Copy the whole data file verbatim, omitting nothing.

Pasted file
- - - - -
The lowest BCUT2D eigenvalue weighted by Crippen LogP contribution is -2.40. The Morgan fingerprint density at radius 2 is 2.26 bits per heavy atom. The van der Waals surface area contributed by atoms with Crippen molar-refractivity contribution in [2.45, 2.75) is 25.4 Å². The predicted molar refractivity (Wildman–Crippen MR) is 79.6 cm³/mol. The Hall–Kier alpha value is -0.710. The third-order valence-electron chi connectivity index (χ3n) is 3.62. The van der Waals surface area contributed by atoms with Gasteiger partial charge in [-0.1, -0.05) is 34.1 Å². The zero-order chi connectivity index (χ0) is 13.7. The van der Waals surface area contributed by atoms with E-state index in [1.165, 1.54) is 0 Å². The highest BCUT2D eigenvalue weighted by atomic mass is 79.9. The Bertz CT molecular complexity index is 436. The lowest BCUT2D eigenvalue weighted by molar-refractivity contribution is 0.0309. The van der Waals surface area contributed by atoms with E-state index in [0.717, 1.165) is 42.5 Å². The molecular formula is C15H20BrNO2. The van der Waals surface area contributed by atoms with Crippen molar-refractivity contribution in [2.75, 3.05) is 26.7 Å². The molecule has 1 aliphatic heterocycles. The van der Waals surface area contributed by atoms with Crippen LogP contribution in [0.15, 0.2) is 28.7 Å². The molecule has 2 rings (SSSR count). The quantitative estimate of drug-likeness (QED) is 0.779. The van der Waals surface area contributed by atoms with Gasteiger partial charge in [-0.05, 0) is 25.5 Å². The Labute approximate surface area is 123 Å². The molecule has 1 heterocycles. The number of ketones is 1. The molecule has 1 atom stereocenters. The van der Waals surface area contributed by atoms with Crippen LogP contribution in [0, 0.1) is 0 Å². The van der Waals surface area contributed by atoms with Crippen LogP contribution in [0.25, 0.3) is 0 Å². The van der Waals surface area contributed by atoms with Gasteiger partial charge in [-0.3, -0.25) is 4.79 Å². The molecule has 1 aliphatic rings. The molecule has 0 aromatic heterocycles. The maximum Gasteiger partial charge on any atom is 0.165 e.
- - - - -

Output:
The lowest BCUT2D eigenvalue weighted by Crippen LogP contribution is -2.40. The Morgan fingerprint density at radius 2 is 2.26 bits per heavy atom. The van der Waals surface area contributed by atoms with Crippen molar-refractivity contribution in [2.45, 2.75) is 25.4 Å². The predicted molar refractivity (Wildman–Crippen MR) is 79.6 cm³/mol. The Hall–Kier alpha value is -0.710. The third-order valence-electron chi connectivity index (χ3n) is 3.62. The van der Waals surface area contributed by atoms with Gasteiger partial charge in [-0.1, -0.05) is 34.1 Å². The zero-order chi connectivity index (χ0) is 13.7. The van der Waals surface area contributed by atoms with E-state index in [1.165, 1.54) is 0 Å². The highest BCUT2D eigenvalue weighted by atomic mass is 79.9. The Bertz CT molecular complexity index is 436. The lowest BCUT2D eigenvalue weighted by molar-refractivity contribution is 0.0309. The van der Waals surface area contributed by atoms with E-state index in [0.717, 1.165) is 42.5 Å². The molecular formula is C15H20BrNO2. The van der Waals surface area contributed by atoms with Crippen molar-refractivity contribution in [2.75, 3.05) is 26.7 Å². The molecule has 1 aliphatic heterocycles. The van der Waals surface area contributed by atoms with Crippen LogP contribution in [0.15, 0.2) is 28.7 Å². The molecule has 2 rings (SSSR count). The quantitative estimate of drug-likeness (QED) is 0.779. The van der Waals surface area contributed by atoms with Gasteiger partial charge in [-0.05, 0) is 25.5 Å². The Labute approximate surface area is 123 Å². The molecule has 1 heterocycles. The number of ketones is 1. The molecule has 1 atom stereocenters. The van der Waals surface area contributed by atoms with Crippen LogP contribution in [0, 0.1) is 0 Å². The van der Waals surface area contributed by atoms with Crippen LogP contribution in [0.25, 0.3) is 0 Å². The van der Waals surface area contributed by atoms with Gasteiger partial charge in [-0.3, -0.25) is 4.79 Å². The molecule has 1 aliphatic rings. The molecule has 0 aromatic heterocycles. The maximum Gasteiger partial charge on any atom is 0.165 e.